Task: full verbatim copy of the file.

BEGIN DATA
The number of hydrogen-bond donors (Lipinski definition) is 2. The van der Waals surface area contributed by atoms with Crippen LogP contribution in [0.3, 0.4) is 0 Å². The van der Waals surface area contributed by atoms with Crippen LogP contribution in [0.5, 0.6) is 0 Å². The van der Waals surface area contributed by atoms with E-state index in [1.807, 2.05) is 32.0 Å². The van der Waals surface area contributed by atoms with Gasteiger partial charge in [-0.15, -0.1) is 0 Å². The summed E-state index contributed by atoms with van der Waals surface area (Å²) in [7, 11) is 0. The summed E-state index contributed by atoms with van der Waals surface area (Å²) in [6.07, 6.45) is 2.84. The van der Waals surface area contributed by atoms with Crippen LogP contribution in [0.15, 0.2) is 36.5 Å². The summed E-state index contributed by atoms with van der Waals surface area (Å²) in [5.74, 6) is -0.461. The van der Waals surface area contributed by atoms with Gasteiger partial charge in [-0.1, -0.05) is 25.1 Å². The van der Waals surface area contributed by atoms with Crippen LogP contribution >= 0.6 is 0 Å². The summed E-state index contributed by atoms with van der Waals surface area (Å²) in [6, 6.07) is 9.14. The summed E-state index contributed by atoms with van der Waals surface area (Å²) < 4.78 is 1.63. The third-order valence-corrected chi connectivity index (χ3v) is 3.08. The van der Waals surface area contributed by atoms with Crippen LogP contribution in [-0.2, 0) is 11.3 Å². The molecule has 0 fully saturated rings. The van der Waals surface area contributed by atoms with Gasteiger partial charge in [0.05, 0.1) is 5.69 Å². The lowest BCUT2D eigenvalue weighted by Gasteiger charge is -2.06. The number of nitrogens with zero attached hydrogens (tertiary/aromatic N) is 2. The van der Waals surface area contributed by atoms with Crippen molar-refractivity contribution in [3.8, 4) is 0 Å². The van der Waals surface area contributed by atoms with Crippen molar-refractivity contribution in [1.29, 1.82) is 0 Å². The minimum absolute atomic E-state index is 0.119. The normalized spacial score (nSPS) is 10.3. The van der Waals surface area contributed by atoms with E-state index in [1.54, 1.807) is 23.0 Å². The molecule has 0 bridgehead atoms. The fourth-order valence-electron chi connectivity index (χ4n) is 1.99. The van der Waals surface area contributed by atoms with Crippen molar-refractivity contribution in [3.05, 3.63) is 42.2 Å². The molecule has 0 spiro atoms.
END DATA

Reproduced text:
The number of hydrogen-bond donors (Lipinski definition) is 2. The van der Waals surface area contributed by atoms with Crippen LogP contribution in [0.3, 0.4) is 0 Å². The van der Waals surface area contributed by atoms with Crippen LogP contribution in [0.5, 0.6) is 0 Å². The van der Waals surface area contributed by atoms with E-state index in [1.807, 2.05) is 32.0 Å². The van der Waals surface area contributed by atoms with Gasteiger partial charge in [-0.15, -0.1) is 0 Å². The summed E-state index contributed by atoms with van der Waals surface area (Å²) in [7, 11) is 0. The summed E-state index contributed by atoms with van der Waals surface area (Å²) in [6.07, 6.45) is 2.84. The van der Waals surface area contributed by atoms with Crippen LogP contribution in [0.15, 0.2) is 36.5 Å². The summed E-state index contributed by atoms with van der Waals surface area (Å²) in [5.74, 6) is -0.461. The van der Waals surface area contributed by atoms with Gasteiger partial charge in [-0.1, -0.05) is 25.1 Å². The van der Waals surface area contributed by atoms with Crippen LogP contribution >= 0.6 is 0 Å². The summed E-state index contributed by atoms with van der Waals surface area (Å²) in [6, 6.07) is 9.14. The summed E-state index contributed by atoms with van der Waals surface area (Å²) < 4.78 is 1.63. The third-order valence-corrected chi connectivity index (χ3v) is 3.08. The van der Waals surface area contributed by atoms with Crippen LogP contribution in [-0.2, 0) is 11.3 Å². The molecule has 0 fully saturated rings. The van der Waals surface area contributed by atoms with Gasteiger partial charge in [0.05, 0.1) is 5.69 Å². The lowest BCUT2D eigenvalue weighted by Gasteiger charge is -2.06. The number of nitrogens with zero attached hydrogens (tertiary/aromatic N) is 2. The van der Waals surface area contributed by atoms with Crippen molar-refractivity contribution in [3.8, 4) is 0 Å². The van der Waals surface area contributed by atoms with Crippen molar-refractivity contribution in [1.29, 1.82) is 0 Å². The minimum absolute atomic E-state index is 0.119. The normalized spacial score (nSPS) is 10.3. The van der Waals surface area contributed by atoms with E-state index in [1.54, 1.807) is 23.0 Å². The molecule has 0 bridgehead atoms. The fourth-order valence-electron chi connectivity index (χ4n) is 1.99. The van der Waals surface area contributed by atoms with Crippen molar-refractivity contribution in [3.05, 3.63) is 42.2 Å². The molecule has 0 spiro atoms.